Sadly, whilst you’re correct about the need for a radical platform, I’m very sorry to tell you that unfortunately none of the existing candidates are near the calibre of the Leader in ’59, ’64 and ’66.

  • @David Raw. I suspect you are right about the leadership situation but regarding the message, rather than the messenger, I would be interested in your take on, say, education policy, as you mention it . How do we shape an education policy which is neither labour leaning (statist, throw more money at it), Tory (more independence for schools, parent power, etc) or an awkward mish mash of the two ? I just think the call to be radical is easier said than actually done.

  • Barry Lofty 1st Jun '20 - 5:49pm

    I too was around during Jo Grimmonds time and while, sadly, not having met him personally, was highly impressed with his manner and statesmanship, he was my inspiration for becoming a Liberal, along with a family tradition, being a third generation in family business that tried hard to be fair to staff and customers alike. I sure we did not get it right all the time but we tried. Sorry to go on???

  • The heart of being radical is to have reforms that will be effective.

  • Barry Lofty 1st Jun '20 - 6:33pm

    Joseph Bourke: Thanks for that piece about Jo Grimmond, I found it very enlightening.

  • @ Chris Cory I was quoting David Warren, Mr Cory, and I’ll keep my powder dry on education on this occasion.

    I’d suggest to Joe Bourke that the Jo Grimond of 1978 was very different to the younger Jo Grimond of his leadership days, particularly on Beveridge. In his 1959 ‘The Liberal Future’, p 28, he approves of the Beveridge Report and applauds the Attlee government for introducing it.

    My comments on Mr Grimond relate more to his charismatic presence, his wit, his ability during interviews and to his speech making abilities in what was a very different political and social world.

  • P.S. I wonder what Ms Swinson would make of p 189 of the Liberal Future (Faber & Faber, 1959.

    “The ‘H’ bomb may not alter the moral aspects of defence. but it certainly alters the practical possibilities. There is no defence against total nuclear war – only deterrence. Deterrence cannot be national ; so long as we rely on nuclear deterrents, they must be Western deterrents”.

  • Chris Cory, David Raw, Joe Bourke – if school choice means “giving public money via vouchers to students and allow them to go to private schools” then everyone must oppose it, because it will deprive the public school system of money. My idea of public education is in line with Labour but less centralized and more devolved to states/provinces/locals.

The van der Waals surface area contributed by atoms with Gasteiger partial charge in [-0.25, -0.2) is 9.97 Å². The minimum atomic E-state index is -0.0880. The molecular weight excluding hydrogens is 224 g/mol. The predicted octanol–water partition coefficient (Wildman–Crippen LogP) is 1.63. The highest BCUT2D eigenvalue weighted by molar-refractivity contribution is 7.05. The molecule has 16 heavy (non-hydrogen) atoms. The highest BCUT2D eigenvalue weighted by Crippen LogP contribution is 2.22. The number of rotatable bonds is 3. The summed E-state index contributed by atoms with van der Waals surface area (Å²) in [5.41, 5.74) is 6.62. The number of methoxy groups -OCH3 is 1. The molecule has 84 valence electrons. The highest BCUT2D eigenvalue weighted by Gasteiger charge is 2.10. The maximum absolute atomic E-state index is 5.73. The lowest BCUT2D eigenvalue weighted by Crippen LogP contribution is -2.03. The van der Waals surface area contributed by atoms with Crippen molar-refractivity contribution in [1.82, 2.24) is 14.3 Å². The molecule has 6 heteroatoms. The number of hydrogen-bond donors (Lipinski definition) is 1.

• Joe Bourke – Two very radical ideas that I just came across are export promotion and export discipline.

    https://www.bloomberg.com/opinion/articles/2018-08-20/economists-struggle-to-explain-how-poor-countries-grow-rich

    You really should read the part about Joe Studwell in this article. Liberals must take note, because his ideas do not exactly fit into the state planning vs free market paradigm, thus we are in the best position to champion them.

  • I am also a strong advocate of state-funded universities, like most pre-2010 Libdems. State-funded university system will actually improve meritocracy by removing the incentive of lowering admission/assessment standards and allowing the provision of quack degrees to grab tuition fees. In addition, it will actually save costs by moving university funding away from stuffs like clubs and activities and more towards actual learning and teaching, as evidenced in Germany and various continental European countries. Finally, the tuition-free system is an universal system, and its universal nature means that it will be harder for the Right to undermine it, compared to the current mean-tested system.

  • Chris Cory. Radical can be one of those slippery political words that can be attached to a wide range of politicians. Andrew Marr described Thatcher as radical on BBC4 last night. I have some understanding of radical socialism but cannot imagine radical Labourism. And I was once Secretary of the Alliance of Radical Methodist’s! However help is at hand so far as radical Liberalism is concerned. Liberator goes online free from September…

  • @Joseph Bourke. I am grateful to you for your summary of Jo Grimond’s politics. A commitment to a more equal society, but combined with real localism (as opposed to council led corporatism, I suppose) and, it seems, a healthy liberal suspicion of the big state. Someone will probably now tell me that I have misinterpreted the great man’s ideas, but regardless, it was an uplifting reminder of why I joined this party. Thanks once again Joseph and D.W. for starting this useful discussion.

  • Peter Martin 2nd Jun '20 - 9:09am

    @ Thomas,

    Thanks for the interesting link. It’s hidden behind a paywall unfortunately so I’ve extracted part of it here.

    Studwell is partially right . I’m not sure why the article says “Its not the kind of idea that would sit well with the classically trained economists of the World Bank and IMF.” They are happy enough about “free markets”, exporting and importing etc, but is this really how China, Japan, South Korea and Taiwan done it? Possibly should add India too. Or have mercantilism, trade barriers and undervalued currencies played a much larger part? The IMF and World Bank certainly aren’t happy about countries doing that.